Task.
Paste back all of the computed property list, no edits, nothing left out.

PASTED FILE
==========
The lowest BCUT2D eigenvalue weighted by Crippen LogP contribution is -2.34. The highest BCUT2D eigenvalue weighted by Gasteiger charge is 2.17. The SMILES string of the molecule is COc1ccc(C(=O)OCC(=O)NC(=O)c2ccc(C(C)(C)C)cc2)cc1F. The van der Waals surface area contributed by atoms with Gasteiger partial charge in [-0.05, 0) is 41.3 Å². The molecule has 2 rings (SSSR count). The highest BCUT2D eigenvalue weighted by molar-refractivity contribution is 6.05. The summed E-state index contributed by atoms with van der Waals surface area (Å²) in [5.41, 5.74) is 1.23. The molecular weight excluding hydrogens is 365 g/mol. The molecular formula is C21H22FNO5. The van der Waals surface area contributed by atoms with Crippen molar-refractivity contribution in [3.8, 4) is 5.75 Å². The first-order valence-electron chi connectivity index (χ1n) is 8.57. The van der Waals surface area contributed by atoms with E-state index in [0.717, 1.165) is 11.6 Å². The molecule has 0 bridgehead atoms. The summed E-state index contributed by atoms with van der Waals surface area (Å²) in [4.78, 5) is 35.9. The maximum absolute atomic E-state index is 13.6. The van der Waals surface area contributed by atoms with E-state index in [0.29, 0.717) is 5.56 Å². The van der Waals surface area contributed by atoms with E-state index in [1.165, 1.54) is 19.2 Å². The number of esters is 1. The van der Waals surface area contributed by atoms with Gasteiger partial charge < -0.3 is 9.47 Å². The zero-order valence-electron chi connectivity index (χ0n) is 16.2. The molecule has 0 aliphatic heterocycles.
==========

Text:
The lowest BCUT2D eigenvalue weighted by Crippen LogP contribution is -2.34. The highest BCUT2D eigenvalue weighted by Gasteiger charge is 2.17. The SMILES string of the molecule is COc1ccc(C(=O)OCC(=O)NC(=O)c2ccc(C(C)(C)C)cc2)cc1F. The van der Waals surface area contributed by atoms with Gasteiger partial charge in [-0.05, 0) is 41.3 Å². The molecule has 2 rings (SSSR count). The highest BCUT2D eigenvalue weighted by molar-refractivity contribution is 6.05. The summed E-state index contributed by atoms with van der Waals surface area (Å²) in [5.41, 5.74) is 1.23. The molecular weight excluding hydrogens is 365 g/mol. The molecular formula is C21H22FNO5. The van der Waals surface area contributed by atoms with Crippen molar-refractivity contribution in [3.8, 4) is 5.75 Å². The first-order valence-electron chi connectivity index (χ1n) is 8.57. The van der Waals surface area contributed by atoms with E-state index in [0.717, 1.165) is 11.6 Å². The molecule has 0 bridgehead atoms. The summed E-state index contributed by atoms with van der Waals surface area (Å²) in [4.78, 5) is 35.9. The maximum absolute atomic E-state index is 13.6. The van der Waals surface area contributed by atoms with E-state index in [0.29, 0.717) is 5.56 Å². The van der Waals surface area contributed by atoms with E-state index in [1.165, 1.54) is 19.2 Å². The number of esters is 1. The van der Waals surface area contributed by atoms with Gasteiger partial charge < -0.3 is 9.47 Å². The zero-order valence-electron chi connectivity index (χ0n) is 16.2. The molecule has 0 aliphatic heterocycles.